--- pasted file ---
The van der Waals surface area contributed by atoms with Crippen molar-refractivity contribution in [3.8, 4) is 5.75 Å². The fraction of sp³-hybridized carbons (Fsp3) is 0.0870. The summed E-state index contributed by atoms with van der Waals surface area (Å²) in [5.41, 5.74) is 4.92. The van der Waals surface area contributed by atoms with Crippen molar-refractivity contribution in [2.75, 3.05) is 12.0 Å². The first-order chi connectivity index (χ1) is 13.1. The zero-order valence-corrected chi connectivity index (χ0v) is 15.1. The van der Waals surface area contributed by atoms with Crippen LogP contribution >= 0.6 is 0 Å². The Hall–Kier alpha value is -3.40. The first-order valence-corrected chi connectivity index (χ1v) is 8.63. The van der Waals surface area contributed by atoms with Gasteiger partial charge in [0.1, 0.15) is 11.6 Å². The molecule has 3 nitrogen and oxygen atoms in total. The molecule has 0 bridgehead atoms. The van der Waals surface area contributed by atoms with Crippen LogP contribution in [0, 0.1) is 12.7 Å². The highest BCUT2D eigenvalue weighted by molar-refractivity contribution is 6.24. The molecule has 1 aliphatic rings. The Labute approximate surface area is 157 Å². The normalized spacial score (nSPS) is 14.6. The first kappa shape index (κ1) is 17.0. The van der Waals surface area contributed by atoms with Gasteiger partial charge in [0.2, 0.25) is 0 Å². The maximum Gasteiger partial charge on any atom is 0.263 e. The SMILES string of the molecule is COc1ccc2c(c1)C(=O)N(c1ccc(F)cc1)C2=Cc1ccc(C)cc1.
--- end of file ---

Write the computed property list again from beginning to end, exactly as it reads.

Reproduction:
The van der Waals surface area contributed by atoms with Crippen molar-refractivity contribution in [3.8, 4) is 5.75 Å². The fraction of sp³-hybridized carbons (Fsp3) is 0.0870. The summed E-state index contributed by atoms with van der Waals surface area (Å²) in [5.41, 5.74) is 4.92. The van der Waals surface area contributed by atoms with Crippen molar-refractivity contribution in [2.75, 3.05) is 12.0 Å². The first-order chi connectivity index (χ1) is 13.1. The zero-order valence-corrected chi connectivity index (χ0v) is 15.1. The van der Waals surface area contributed by atoms with Crippen LogP contribution >= 0.6 is 0 Å². The Hall–Kier alpha value is -3.40. The first-order valence-corrected chi connectivity index (χ1v) is 8.63. The van der Waals surface area contributed by atoms with Gasteiger partial charge in [0.1, 0.15) is 11.6 Å². The molecule has 3 nitrogen and oxygen atoms in total. The molecule has 0 bridgehead atoms. The van der Waals surface area contributed by atoms with Crippen LogP contribution in [0, 0.1) is 12.7 Å². The highest BCUT2D eigenvalue weighted by molar-refractivity contribution is 6.24. The molecule has 1 aliphatic rings. The Labute approximate surface area is 157 Å². The normalized spacial score (nSPS) is 14.6. The first kappa shape index (κ1) is 17.0. The van der Waals surface area contributed by atoms with Gasteiger partial charge in [0.2, 0.25) is 0 Å². The maximum Gasteiger partial charge on any atom is 0.263 e. The SMILES string of the molecule is COc1ccc2c(c1)C(=O)N(c1ccc(F)cc1)C2=Cc1ccc(C)cc1.